In effort to find something to listen to while working, I stumbled across this debate on YouTube between Ahmed Hamed (speaker on Islam and comparative religion) and Thabiti Anyabwile (Senior Pastor of First Baptist Church, USA). This dialogue/debate was organised by the Muslim Student Association and Christian Fellowship Club from the University of Wollongong in Dubai. I have combined the videos into a few different groupings (4-5 per group) to make it a little easier to follow and have listed them below for your edification. The debate is around 2 hours long (as most debates are), but it is very interesting and worth your time. This is a good example of a "non-heated" debate, which can only be attributed to the amount of humility present. In fact, I was actaully shocked at how calm and relaxed this debate was! Hope you enjoy it!

    Thabiti Anyabwile's Opening Statement

    Ahmed Hamed's Opening Statement

    Audience Q & A

    Closing Remarks

    T4G Second String Speakers


    John Macarthur - Vocals and Rhythm Guitar

    John Piper - Vocals and Lead Guitar

    Thabiti Anyabwile - Vocals and Bass

    R.C Sproul - Drums

    They're gonna rock your socks off...

    G.K. Chesterton on Seeing Wonder in the Ordinary

    "[Children] always say, "Do it again"; and the grown-up person does it again until he is nearly dead. For grown-up people are not strong enough to exult in monotony. It is possible that God says every morning, "Do it again" to the sun; and every evening, "Do it again" to the moon. It may not be automatic necessity that makes all daisies alike; it may be that God makes every daisy separately, but has never got tired of making them. It may be that he has the eternal appetite of infancy; for we have sinned and grown old, and our Father is younger than we."

    G.K. Chesterton, Orthodoxy (1924; repr. Garden City, N.Y.: Image Books, 1959), 12.

    Wednesday, April 2, 2008

    We Don't Give Jesus Enough Credit

    During my devotional time last night I was struck with how much Jesus has done for us, and how little I actually praise Him for it. My reading was 1 Corinthians 1:1-17, but I will be focusing on verses 1-9.
    1:1 Paul, called by the will of God to be an apostle of Christ Jesus, and our brother Sosthenes,

    2 To the church of God that is in Corinth, to those sanctified in Christ Jesus, called to be saints together with all those who in every place call upon the name of our Lord Jesus Christ, both their Lord and ours:

    3 Grace to you and peace from God our Father and the Lord Jesus Christ.

    4 I give thanks to my God always for you because of the grace of God that was given you in Christ Jesus, 5 that in every way you were enriched in him in all speech and all knowledge— 6 even as the testimony about Christ was confirmed among you— 7 so that you are not lacking in any spiritual gift, as you wait for the revealing of our Lord Jesus Christ, 8 who will sustain you to the end, guiltless in the day of our Lord Jesus Christ. 9 God is faithful, by whom you were called into the fellowship of his Son, Jesus Christ our Lord.

    Let's look at Paul first.

    Paul, called by the will of God to be an apostle of Christ Jesus

    From this statement alone it is clear that Paul's role as an apostle did not come from his own volition, but rather by the call and will of God. Paul wasn't sitting around one day wondering what his next career path would be. He was killing Christians, and would have still been killing Christians had Jesus not knocked him to the ground and blinded him on the way to Damascus. Jesus called to Paul, not the other way around. Jesus is responsible for Paul's conversion.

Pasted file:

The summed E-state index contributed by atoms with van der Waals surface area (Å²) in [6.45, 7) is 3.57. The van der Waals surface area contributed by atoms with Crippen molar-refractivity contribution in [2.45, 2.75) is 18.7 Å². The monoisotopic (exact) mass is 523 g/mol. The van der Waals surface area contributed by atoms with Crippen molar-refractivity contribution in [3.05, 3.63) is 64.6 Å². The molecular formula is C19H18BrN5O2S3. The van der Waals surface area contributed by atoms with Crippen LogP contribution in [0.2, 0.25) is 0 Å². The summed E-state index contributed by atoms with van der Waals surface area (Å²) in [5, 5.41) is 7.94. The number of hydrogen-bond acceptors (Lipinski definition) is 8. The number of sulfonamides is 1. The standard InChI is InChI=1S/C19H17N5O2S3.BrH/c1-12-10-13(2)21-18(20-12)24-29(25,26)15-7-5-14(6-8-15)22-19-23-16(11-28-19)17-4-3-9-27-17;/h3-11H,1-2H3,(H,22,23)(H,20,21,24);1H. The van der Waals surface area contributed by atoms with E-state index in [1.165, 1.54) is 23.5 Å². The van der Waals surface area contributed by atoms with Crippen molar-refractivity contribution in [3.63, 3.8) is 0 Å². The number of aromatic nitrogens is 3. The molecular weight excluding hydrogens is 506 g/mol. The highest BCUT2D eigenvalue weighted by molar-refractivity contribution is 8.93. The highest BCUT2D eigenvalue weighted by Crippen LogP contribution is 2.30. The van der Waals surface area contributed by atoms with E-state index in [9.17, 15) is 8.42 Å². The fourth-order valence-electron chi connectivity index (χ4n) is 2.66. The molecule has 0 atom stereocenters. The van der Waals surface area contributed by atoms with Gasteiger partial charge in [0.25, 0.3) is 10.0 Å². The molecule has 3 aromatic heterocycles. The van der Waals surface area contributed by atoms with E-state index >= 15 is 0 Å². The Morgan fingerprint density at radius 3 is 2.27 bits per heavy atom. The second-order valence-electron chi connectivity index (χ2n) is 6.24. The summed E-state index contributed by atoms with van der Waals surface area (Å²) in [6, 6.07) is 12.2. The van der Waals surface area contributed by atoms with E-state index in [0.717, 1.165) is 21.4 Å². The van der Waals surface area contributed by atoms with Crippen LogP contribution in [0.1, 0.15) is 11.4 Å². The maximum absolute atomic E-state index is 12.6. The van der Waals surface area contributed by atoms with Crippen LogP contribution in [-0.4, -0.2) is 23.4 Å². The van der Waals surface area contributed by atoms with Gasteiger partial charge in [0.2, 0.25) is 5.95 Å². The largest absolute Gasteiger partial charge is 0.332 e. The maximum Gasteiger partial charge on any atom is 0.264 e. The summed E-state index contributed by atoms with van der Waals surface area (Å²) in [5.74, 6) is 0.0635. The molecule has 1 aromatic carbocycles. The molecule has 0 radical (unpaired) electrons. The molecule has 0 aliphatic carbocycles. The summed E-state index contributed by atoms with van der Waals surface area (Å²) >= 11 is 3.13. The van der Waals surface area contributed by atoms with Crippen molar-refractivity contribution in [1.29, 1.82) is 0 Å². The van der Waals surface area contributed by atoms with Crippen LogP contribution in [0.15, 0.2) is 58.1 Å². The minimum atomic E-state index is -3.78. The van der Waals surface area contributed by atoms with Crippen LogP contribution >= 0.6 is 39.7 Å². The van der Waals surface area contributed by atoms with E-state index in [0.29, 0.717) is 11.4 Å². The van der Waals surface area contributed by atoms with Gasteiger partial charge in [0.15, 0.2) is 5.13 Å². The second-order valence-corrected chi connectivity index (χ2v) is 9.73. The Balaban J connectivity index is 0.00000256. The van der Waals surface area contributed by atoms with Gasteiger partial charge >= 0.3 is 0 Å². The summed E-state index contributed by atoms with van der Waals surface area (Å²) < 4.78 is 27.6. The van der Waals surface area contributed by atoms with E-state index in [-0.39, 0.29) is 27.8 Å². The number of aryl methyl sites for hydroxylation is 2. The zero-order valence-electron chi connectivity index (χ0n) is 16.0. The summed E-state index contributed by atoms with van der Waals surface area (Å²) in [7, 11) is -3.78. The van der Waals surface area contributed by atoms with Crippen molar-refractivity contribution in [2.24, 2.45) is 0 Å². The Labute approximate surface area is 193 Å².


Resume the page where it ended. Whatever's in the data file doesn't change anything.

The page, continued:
Now, I am going to take a broader stroke concerning the rest of us.


  • Sanctifies us (v.2)
  • Calls us to be saints (v.2)
  • Gives us grace and peace (vv.3-4)
  • Enriches our speech and knowledge (v.5)
  • Builds upon our spiritual gifts (v.7)
  • Sustains us to the end (v.8)
  • Makes us guiltless in God's sight (v.8)
  • Is Faithful (v.9)
  • Calls us into fellowship with Himself (v.9)


  • Have fellowship together with other saints (v.2)
  • Call upon the name of the Lord (v.2)
  • Extend grace and peace to one another (v.3)
  • Give thanks to God, specifically the grace of God evident in fellow saints (v.4)
  • Testify to the grace we have received (v.6)
  • Wait for the final revelation of Jesus Christ (v.7)

    The overall point of this is that Jesus Christ calls and sustains, and we merely respond. Without Christ doing all that is listed above, our list would not exist. The grace of Christ must be present if we are to praise Him rightly. The life of a Christian is marked by the evidence of Christ's calling, giving, and sustaining fellowship.

    I cannot help but wonder if most Christians (myself included) fail to recognize just how much Jesus did and continues to do in our lives. It seems elementary really, and yet I doubt that Jesus receives the praise and thanksgiving that He so rightly deserves in working out our salvation.

    I am thankful to Jesus that He felt it right to reveal these things to me during my short devotions, and I pray that I would not falter in trusting His perfect will and that I would praise Him more fully as a result.
  • 6 Reasons Pastor's Should Blog

    Here is a link to a recent post by Abraham Piper on DesiringGod.

    6 Reasons Pastors Should Blog

    As we can see, this is clearly biblical...
    The saying is trustworthy: If anyone aspires to the office of overseer, he desires a noble task. Therefore an overseer must be above reproach, the husband of one wife, sober-minded, self-controlled, respectable, hospitable, able to blog, not a drunkard, not violent but gentle, not quarrelsome, not a lover of money. He must manage his own blog well, with all dignity keeping his readers submissive, for if someone does not know how to manage his own blog, how will he care for God's church? He must not be a recent convert, or he may become puffed up with conceit and fall into the condemnation of the devil. Moreover, he must be well thought of by outsiders, so that his blog may not fall into disgrace, into a snare of the devil. 1 Timothy 3:1-5 (English Blogging Version)